EMS World

AUG 2018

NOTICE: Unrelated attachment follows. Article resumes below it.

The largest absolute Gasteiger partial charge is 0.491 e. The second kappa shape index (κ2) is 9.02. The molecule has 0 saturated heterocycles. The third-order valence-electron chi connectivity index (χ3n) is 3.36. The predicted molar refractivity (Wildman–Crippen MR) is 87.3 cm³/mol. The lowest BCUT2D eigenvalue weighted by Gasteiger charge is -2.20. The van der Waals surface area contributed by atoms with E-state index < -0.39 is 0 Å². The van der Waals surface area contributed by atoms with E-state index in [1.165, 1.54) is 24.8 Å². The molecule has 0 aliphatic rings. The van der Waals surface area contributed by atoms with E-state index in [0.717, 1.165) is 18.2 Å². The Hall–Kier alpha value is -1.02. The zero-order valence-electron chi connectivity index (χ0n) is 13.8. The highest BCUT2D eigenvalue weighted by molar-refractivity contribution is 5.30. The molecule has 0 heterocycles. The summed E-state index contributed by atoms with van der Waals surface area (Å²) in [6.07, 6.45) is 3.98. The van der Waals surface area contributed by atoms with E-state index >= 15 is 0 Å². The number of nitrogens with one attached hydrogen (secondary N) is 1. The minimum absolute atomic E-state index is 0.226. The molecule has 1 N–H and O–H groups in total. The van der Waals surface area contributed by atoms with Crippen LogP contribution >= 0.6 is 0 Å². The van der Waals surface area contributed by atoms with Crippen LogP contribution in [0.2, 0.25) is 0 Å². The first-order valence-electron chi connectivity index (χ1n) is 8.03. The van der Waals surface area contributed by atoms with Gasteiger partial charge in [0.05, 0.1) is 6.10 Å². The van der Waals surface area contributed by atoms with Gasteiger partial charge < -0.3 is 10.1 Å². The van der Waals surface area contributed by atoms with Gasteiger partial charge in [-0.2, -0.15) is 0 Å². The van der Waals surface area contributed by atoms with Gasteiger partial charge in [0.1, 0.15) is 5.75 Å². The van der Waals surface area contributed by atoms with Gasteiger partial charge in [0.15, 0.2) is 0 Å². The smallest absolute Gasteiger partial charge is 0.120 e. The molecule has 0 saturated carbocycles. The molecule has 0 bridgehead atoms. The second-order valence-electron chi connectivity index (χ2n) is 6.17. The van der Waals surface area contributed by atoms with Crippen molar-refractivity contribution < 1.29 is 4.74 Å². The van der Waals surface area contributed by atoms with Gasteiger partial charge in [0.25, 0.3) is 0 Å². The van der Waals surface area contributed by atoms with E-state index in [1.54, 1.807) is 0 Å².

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44 AUGUST 2018 | EMSWORLD.com CONTINUING EDUCATION C reating a positive space for patients is difficult at the best of times. Having called 9-1-1, few patients would describe their day as going well. Developing rapport and building trust are essential abilities of today's healthcare practitioner. This may be especially punctuated in prehospital care, where the stakes are high and time is short. For paramedics, EMTs, and first responders, this is a tall order to fill; we serve a diverse popula- tion of adults and children, Catholics and Muslims, Africans and Asians, young and old, gay and straight. Recent case law, legislation, and con- stitutional challenges in the United States have highlighted rights for lesbian, gay, bisexual, and transgendered (LGBT) peo- ple in the context of healthcare delivery and discrimination by providers. 1–3 With 4%–12% of the population self- identif ying as LGBT, 4 you've certainly already cared for an LGBT person in the back of your ambulance. While some healthcare workers turn a blind eye to this population, they have unique health needs to consider, and there remain chal- lenges in ensuring LGBT patients feel comfortable, accepted, and safe. Defi nitions Words mean different things to differ- ent people. Here are some commonly accepted definitions relevant to LGBT populations: Sex—The anatomic distinction between male and female. Sex can be chromo- somal (XY for male, XX for female) or anatomical (testes for men, ovaries for women). Many developmental conditions result in being intersex, where external genitalia may not be congruent with internal sex organs, hormone function, or chromosomes. Gender—The social construct associ- ated with men (masculinity) and women (femininity). Social constructs, or "gender norms," that define what it means to be a man or a woman differ historically and culturally. Sexual orientation —How a per son thinks of him- or herself in terms of whom they are either emotionally or physically attracted to. Gender identity—An individual's own sense of their gender. It may or may not conform to the sex at birth and can be linked to a feeling of being male, female, both, or neither. Various nonbinary (male or female) descriptions are included in this category, including gender-fluid (moving between male and female), gender-queer (an intermediate bet ween male and female), agender (having no gender), or poly- or bigendered (being both or many genders). Heterosexism—The assumption made by institutions or individuals that everyone is heterosexual and/or that heterosexual- ity is inherently superior to homosexual- ity or bisexuality; any prejudiced attitude, action, or practice that subordinates people because of their nonheterosexual identity. Lesbian—A woman who is attracted to women in an emotional or physical sense. Not all women who engage in same-sex sexual intimacy identify as lesbian. Gay—A man who is attracted to men in an emotional or physical sense. Not all men who engage in same-sex sexual intimacy identify as gay. Bisexual—A person who is attracted to more than one gender in an emotional or physical sense. They may have a prefer- ence for one gender over others. Cisgender—A person whose gender iden- tity is congruent with their biological sex. Transgender—A person whose gender identity is not congruent with their bio- logical sex. Sexual orientation is separate from gender identity. This CE activity is approved by EMS World, an organization accredited by the Commission on Accreditation for Pre-Hospital Continuing Education (CAPCE), for 1 CEU upon successful completion of the post-test available at EMSWorldCE.com . Test costs $6.95. Questions? E-mail editor@EMSWorld.com. • Understand and define the differences between sex, sexual orientation, gender, and gender identity. • Describe the disparities and health threats unique to LGBT patients. • Identify measures that can help create a positive environment in your ambulance or sphere of care. OBJECTIVES The ABCs of LGBT: Creating a Positive Space in the Ambulance What should you know to provide the best care for these vulnerable populations? By Michael Kruse, BSc, EMT-P, and Blair Bigham, MD, MSc, ACPf

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